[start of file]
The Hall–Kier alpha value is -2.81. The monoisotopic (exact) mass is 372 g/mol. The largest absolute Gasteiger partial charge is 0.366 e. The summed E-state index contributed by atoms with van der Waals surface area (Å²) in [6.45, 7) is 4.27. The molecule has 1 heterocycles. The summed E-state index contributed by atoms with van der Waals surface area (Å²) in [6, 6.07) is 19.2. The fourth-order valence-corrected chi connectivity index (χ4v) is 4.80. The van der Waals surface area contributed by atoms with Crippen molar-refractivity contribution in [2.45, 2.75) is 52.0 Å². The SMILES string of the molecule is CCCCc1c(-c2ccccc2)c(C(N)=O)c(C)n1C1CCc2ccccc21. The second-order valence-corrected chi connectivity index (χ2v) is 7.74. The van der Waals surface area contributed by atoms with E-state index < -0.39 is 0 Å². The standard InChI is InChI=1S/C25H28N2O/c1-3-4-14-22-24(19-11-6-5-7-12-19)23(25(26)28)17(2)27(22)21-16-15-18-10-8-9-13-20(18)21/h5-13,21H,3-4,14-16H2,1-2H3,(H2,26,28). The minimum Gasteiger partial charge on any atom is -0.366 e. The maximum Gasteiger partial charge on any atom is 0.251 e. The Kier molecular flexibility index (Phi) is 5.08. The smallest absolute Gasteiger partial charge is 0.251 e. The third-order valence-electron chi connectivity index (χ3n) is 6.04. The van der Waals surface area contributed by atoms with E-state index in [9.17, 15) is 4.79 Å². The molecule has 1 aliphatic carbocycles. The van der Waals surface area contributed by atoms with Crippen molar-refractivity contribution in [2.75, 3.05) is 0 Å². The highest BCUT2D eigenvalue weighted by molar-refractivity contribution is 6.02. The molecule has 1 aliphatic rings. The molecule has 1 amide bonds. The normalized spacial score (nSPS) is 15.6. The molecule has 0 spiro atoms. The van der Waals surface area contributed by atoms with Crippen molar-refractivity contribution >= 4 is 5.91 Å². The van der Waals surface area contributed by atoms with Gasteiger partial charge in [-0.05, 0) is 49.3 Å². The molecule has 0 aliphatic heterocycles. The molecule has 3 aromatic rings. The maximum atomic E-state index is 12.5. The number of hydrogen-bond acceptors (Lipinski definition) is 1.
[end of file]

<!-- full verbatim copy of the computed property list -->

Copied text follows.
The Hall–Kier alpha value is -2.81. The monoisotopic (exact) mass is 372 g/mol. The largest absolute Gasteiger partial charge is 0.366 e. The summed E-state index contributed by atoms with van der Waals surface area (Å²) in [6.45, 7) is 4.27. The molecule has 1 heterocycles. The summed E-state index contributed by atoms with van der Waals surface area (Å²) in [6, 6.07) is 19.2. The fourth-order valence-corrected chi connectivity index (χ4v) is 4.80. The van der Waals surface area contributed by atoms with Crippen molar-refractivity contribution in [2.45, 2.75) is 52.0 Å². The SMILES string of the molecule is CCCCc1c(-c2ccccc2)c(C(N)=O)c(C)n1C1CCc2ccccc21. The second-order valence-corrected chi connectivity index (χ2v) is 7.74. The van der Waals surface area contributed by atoms with E-state index < -0.39 is 0 Å². The standard InChI is InChI=1S/C25H28N2O/c1-3-4-14-22-24(19-11-6-5-7-12-19)23(25(26)28)17(2)27(22)21-16-15-18-10-8-9-13-20(18)21/h5-13,21H,3-4,14-16H2,1-2H3,(H2,26,28). The minimum Gasteiger partial charge on any atom is -0.366 e. The maximum Gasteiger partial charge on any atom is 0.251 e. The Kier molecular flexibility index (Phi) is 5.08. The smallest absolute Gasteiger partial charge is 0.251 e. The third-order valence-electron chi connectivity index (χ3n) is 6.04. The van der Waals surface area contributed by atoms with E-state index in [9.17, 15) is 4.79 Å². The molecule has 1 aliphatic carbocycles. The van der Waals surface area contributed by atoms with Crippen molar-refractivity contribution in [2.75, 3.05) is 0 Å². The highest BCUT2D eigenvalue weighted by molar-refractivity contribution is 6.02. The molecule has 1 aliphatic rings. The molecule has 1 amide bonds. The normalized spacial score (nSPS) is 15.6. The molecule has 0 spiro atoms. The van der Waals surface area contributed by atoms with Crippen molar-refractivity contribution >= 4 is 5.91 Å². The van der Waals surface area contributed by atoms with Gasteiger partial charge in [-0.05, 0) is 49.3 Å². The molecule has 0 aliphatic heterocycles. The molecule has 3 aromatic rings. The maximum atomic E-state index is 12.5. The number of hydrogen-bond acceptors (Lipinski definition) is 1.